A decision to deny a special use permit for a slaughterhouse at Centerville was upheld by a three-member panel of the Nevada Supreme Court on Thursday.
The case has been winding through the judiciary since commissioners sitting as the board of adjustment denied a permit sought by Karin Sinclair in November 2019. An appeal was denied by a visiting judge a year later.
“Notably, the district court found that the (board’s) decision was supported by substantial evidence as the (board) considered statements from nearly 200 individuals both opposed to and in favor of the project, reviewed Sinclair’s expert reports and a lengthy presentation on the matter, considered the various issues presented by interested parties and then itself articulated reasons for concluding that Douglas County Code … was not satisfied.”
Justices Abbi Silver, Elissa Cadish and Kristina Pickering wrote that Sinclair’s due process rights weren’t violated because the board is allowed to consider public comment when reaching a decision.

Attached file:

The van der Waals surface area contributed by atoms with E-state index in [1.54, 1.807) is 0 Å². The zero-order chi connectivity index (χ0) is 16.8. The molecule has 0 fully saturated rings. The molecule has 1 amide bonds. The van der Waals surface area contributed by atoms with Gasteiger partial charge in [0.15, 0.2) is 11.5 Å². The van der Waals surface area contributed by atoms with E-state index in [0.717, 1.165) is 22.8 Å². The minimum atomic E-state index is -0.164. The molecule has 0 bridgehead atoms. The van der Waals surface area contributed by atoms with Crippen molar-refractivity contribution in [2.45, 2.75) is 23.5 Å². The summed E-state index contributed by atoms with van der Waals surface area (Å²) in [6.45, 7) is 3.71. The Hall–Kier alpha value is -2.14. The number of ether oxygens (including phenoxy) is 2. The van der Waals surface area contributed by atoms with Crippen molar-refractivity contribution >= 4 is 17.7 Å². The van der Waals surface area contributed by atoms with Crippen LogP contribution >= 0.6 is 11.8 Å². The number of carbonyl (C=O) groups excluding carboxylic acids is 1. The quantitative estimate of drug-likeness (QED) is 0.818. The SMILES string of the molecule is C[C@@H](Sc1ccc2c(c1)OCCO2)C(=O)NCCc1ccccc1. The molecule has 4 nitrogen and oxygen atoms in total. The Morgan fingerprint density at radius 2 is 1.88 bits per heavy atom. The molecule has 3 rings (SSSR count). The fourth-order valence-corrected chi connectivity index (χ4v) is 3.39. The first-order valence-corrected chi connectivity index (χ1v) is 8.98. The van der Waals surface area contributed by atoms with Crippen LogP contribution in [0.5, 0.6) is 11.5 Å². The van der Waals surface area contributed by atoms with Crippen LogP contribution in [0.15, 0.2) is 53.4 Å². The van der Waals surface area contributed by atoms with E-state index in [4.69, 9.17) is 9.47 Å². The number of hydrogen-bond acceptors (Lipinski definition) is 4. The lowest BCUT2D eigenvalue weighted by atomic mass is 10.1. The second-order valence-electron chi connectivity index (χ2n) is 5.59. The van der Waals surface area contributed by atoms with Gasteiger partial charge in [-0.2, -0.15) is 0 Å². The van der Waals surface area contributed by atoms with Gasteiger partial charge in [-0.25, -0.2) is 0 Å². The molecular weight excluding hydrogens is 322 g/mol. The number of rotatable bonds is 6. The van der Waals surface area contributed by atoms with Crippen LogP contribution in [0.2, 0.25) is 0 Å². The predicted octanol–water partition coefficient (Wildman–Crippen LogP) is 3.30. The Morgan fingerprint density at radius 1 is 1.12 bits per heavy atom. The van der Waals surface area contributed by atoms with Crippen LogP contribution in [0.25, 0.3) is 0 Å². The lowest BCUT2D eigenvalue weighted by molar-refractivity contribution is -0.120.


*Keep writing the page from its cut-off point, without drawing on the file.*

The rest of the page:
Sinclair sued at the Nevada Supreme Court in an effort to overturn the decision, saying that it was arbitrary, capricious and abused the board’s discretion because it wasn’t supported by substantial evidence.
The justices disagreed saying the burden was on Sinclair to prove she satisfied the code.
“The (board) received dozens of verbal and written comments from concerned individuals against the meat processing facility that expressed one or more of the following concerns: noise, odors, wastewater disposal, bugs and pests, loss of property value, historical clouding of the area and air quality,” the decision filed Thursday said, concluding that substantial evidence supported the decision.
Sinclair received approval for a similar slaughterhouse from the Carson City Planning Commission on Dec. 15.
Carson City Community Development Director Hope Sullivan said they received three appeals. Carson City supervisors are scheduled to hear the appeals 5 p.m. Feb. 3.